Earlier today, Wisen Tanasa shared a great thread on how he breaks his coding tasks into smaller parts, and pushes a bunch of small commits with iterative changes instead of one big commit with a bunch of stuff.
I like this approach a lot!
Smaller commits help retain my flow state, therefore improving my productivity.
To have smaller commits, you have to be able to slice your task into nano-slices. I have found adopting Angular’s commit format to be helpful in the slicing activity.
The whole thread is excellent, and I highly recommend reading it.
One part of Wisen’s process jumped at me, though.
Make it work, make it right, make it fast
Wisen articulated a workflow that aims to prevent premature optimization (a valid concern).
feat/fix > refactor > (perf)
Following @KentBeck’s mantra of “make it work, make it right, make it fast”.
perfis a separate commit type. I like performance improvement to be done as a separate effort, which encourages less premature optimisation.
I agree with this at a high level, but just like with accessibility work, it’s often faster, cheaper, and easier to bake performance in then to apply it retroactively.
And as Ethan Gardner points out, “Fix it later often turns into fix it never.”
When do you optimize for performance?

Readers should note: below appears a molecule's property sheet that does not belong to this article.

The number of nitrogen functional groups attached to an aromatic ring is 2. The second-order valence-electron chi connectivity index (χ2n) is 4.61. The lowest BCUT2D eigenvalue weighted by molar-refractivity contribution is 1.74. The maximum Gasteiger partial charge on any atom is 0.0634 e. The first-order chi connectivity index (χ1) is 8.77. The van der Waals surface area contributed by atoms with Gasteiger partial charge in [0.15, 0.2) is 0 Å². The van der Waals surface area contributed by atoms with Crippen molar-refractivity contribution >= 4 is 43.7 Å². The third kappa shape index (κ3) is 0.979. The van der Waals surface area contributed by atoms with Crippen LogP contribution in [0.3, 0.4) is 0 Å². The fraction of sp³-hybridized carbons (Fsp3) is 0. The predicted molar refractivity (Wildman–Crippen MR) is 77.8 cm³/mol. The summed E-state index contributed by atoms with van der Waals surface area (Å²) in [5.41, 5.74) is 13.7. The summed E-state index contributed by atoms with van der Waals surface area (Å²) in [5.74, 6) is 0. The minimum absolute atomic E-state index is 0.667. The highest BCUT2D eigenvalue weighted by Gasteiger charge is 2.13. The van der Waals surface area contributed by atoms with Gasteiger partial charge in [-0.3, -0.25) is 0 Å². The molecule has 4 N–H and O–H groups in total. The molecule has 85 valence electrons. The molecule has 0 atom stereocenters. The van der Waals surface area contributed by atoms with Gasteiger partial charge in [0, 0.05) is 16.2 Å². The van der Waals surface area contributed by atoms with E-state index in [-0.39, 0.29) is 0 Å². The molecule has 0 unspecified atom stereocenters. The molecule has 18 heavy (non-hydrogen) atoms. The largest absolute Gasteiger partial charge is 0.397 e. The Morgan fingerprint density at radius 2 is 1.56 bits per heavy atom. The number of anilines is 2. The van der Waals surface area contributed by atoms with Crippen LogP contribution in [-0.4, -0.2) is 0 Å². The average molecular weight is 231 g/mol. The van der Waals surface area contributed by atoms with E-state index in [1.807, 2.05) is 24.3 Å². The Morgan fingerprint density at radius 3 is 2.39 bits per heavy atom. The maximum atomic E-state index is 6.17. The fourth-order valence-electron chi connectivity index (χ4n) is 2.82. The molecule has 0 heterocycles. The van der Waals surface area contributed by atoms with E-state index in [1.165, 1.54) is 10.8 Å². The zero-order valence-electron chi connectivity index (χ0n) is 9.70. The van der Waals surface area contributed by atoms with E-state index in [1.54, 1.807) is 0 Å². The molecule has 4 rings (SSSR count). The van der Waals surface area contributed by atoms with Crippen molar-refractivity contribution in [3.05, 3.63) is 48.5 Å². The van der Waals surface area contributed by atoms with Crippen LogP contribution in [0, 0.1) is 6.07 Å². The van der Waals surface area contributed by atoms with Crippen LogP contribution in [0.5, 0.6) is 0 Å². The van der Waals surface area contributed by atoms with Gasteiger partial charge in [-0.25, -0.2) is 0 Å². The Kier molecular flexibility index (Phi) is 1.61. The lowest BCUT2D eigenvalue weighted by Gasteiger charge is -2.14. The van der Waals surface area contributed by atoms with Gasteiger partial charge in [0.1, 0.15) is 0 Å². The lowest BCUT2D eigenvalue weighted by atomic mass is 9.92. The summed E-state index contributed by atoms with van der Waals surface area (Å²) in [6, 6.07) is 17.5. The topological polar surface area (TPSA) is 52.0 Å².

Wisen presented an interesting scenario:
If I tell you that a
whileloop is faster than a
forloop in, would you fix and use a
whileloop for all of your future code?
For the sake of argument, let’s pretend the performance difference of looping methods is significant and would make a big difference in site/app performance (it doesn’t). Now, I have to track down and update every loop instance in my code, evaluate it, and update it.
It would have been faster to do it right the first time.
And loops are generally easy to swap out. Real performance changes typically involve bigger changes than that. In many instances, it means approaching a problem a different way, or a refactor of a chunk of code.
Refactoring working code is always a risky proposition. It takes time and costs money.
In many businesses, you often see PMs/companies deciding to not fix obvious bugs, performance issues, and accessibility issues because, “it works most of the time for most people,” or, “this is an edge case.”
Oh, that loop is slower? Only affects people on slow connections. Our best paying customers have fast machines. We’ll address that later… maybe.
This sort of thing happens. ALL. THE. TIME.
Performance is built-in, not bolt-on
Your first pass at something is often sloppy. A refactor is one of the first things I do after I get my code working.
But I think pushing performance optimizations to the end of the process ignores the reality of both how businesses work and how web performance works.
It’s not a bolt-on. It’s a built-in.
(Wisen’s thread is about git flows more than web performance specifically, and it’s really good. I don’t want to take away from that with this discussion. I’d strongly recommend reading the whole thing!)